The possibility of anonymous exam grading gave rise to debate at Senate last Wednesday.
Discussion stemmed from a report by the Academic Policy Committee, which concluded that there should be no university-wide policy on anonymous evaluations.
Anonymous grading policies have been implemented at other universities worldwide and in McGill’s Faculty of Law. The primary intention is to combat potential biases against students based on personal information that allows the marker to identify the student, their race, or their gender.
According to Provost Anthony Masi, members of the committee did not deem such a policy appropriate for implementation at the university level because grading is under the jurisdiction of individual faculties.
“Suggestions were raised concerning how to deal with this in a manner that would not be too cumbersome,” he said. “We’re not willing to say this should become university policy through the normal mechanisms. Faculties have the right to do that if they so choose.”
Some senators, however, argued against the committee’s conclusions.
“The basis that we should leave this to the faculties to decide—I’m not sure that’s a good justification for not implementing a policy that affects assessment, because assessment is something that affects all students,” Post-Graduate Students’ Society (PGSS) Representative Jonathan Mooney said.
Masi argued that more evidence is needed before the committee can move forward with further recommendations.
“We have no evidence that there is bias in grading at McGill,” he said. “If we had that empirical information, it would be very helpful [.…] I will undertake a McGill study to demonstrate it.”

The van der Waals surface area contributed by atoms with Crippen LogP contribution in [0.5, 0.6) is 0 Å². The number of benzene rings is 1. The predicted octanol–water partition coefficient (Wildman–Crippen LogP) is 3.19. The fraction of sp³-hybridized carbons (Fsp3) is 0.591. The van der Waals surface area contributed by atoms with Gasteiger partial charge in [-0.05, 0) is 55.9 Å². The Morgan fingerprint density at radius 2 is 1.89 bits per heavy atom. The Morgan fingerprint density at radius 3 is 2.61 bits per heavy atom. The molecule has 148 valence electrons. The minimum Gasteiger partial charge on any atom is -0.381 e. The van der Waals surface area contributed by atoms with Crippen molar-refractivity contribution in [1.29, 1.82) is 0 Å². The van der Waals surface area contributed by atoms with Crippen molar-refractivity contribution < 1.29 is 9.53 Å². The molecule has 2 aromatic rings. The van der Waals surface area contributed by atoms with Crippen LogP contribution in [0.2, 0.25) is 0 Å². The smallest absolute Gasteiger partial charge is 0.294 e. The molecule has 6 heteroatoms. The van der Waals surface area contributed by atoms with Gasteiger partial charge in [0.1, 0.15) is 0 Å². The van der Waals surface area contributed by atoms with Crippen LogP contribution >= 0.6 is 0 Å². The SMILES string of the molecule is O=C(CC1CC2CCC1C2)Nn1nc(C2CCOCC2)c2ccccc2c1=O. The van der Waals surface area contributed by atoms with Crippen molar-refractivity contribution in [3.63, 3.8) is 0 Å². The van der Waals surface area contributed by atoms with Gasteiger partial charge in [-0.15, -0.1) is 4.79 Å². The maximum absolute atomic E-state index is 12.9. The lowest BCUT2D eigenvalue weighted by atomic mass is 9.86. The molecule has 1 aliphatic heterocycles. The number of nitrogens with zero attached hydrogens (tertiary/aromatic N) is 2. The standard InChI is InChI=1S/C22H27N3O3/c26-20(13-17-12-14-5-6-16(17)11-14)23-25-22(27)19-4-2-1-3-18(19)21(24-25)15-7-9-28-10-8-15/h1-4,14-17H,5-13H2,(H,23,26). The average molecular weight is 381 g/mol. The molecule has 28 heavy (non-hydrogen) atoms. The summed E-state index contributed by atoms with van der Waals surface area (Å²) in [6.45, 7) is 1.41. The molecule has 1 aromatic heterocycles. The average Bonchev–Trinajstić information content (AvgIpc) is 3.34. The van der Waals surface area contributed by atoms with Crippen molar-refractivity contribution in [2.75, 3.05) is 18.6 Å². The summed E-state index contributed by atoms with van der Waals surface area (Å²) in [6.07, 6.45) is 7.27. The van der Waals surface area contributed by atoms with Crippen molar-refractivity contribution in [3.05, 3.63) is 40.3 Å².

Other senators argued that McGill does not need a new study to move forward on the issue.
“There is data that shows this worldwide,” Cameron Butler, Macdonald Campus Students’ Society (MCSS) representative, said. “There are no reasons to consider that McGill is somehow outside of the realm of social injustice, [so] we can logically assume that these issues exist at McGill.”
Faculty of Arts representative and Political Science professor Catherine Lu said providing faculty with potential strategies for avoiding bias would be a more effective solution.
“I’m not sure it’s going to really help to try to figure out empirically [through] a study at McGill whether there is bias,” she said. “We have to think of strategies that actually work given the way that we actually do things in our system.”
Senate also critiqued and made suggestions for the university’s priorities following a presentation by Principal Suzanne Fortier on McGill’s proposed priorities for the future.
These include emphasizing research; improving the university’s partnerships with alumni and other universities; and maintaining and improving McGill’s physical and digital infrastructure.
Some senators questioned the value of these priorities, noting their lack of substantive, qualitative measures.
“A few things I’ve seen are a bit fluffy and ought to be more well-rounded in what exactly we hope to achieve,” Mooney said. “‘Position McGill research teams at the forefront of knowledge’—that sounds great, but what does it mean? And how are we going to measure that?”
According to Fortier, community approval of these values will lead to another round of consultation to create a concrete plan and to set targets and timelines for reporting on progress.
“We need to know first and foremost: can we at this point mobilize around these areas?” she said.
Other senators praised the document’s emphasis on improving academic advising, and stressed the importance of developing concrete results on this topic.
“Students have been very underrepresented in getting advising services,” Faculty of Arts Advisor Ruth Kuzaitis said. “In our particular faculty the ratio is 2,000 students to one advisor [.…] It’s very unfortunate to see students go through their university studies without ever encountering an advisor [to] help navigate a complex system.”
Deputy Provost (Student Life and Learning) Ollivier Dyens assured senators that concrete steps for improving advising should be in action within the next year.
“We already are moving on some things—for example […] we’re building an advising checklist for incoming students,” he said. “We’re going to put an emphasis on pre-arrival advising or early advising so we avoid the bottleneck later on, [and] we’re developing a series of simulators for incoming students.”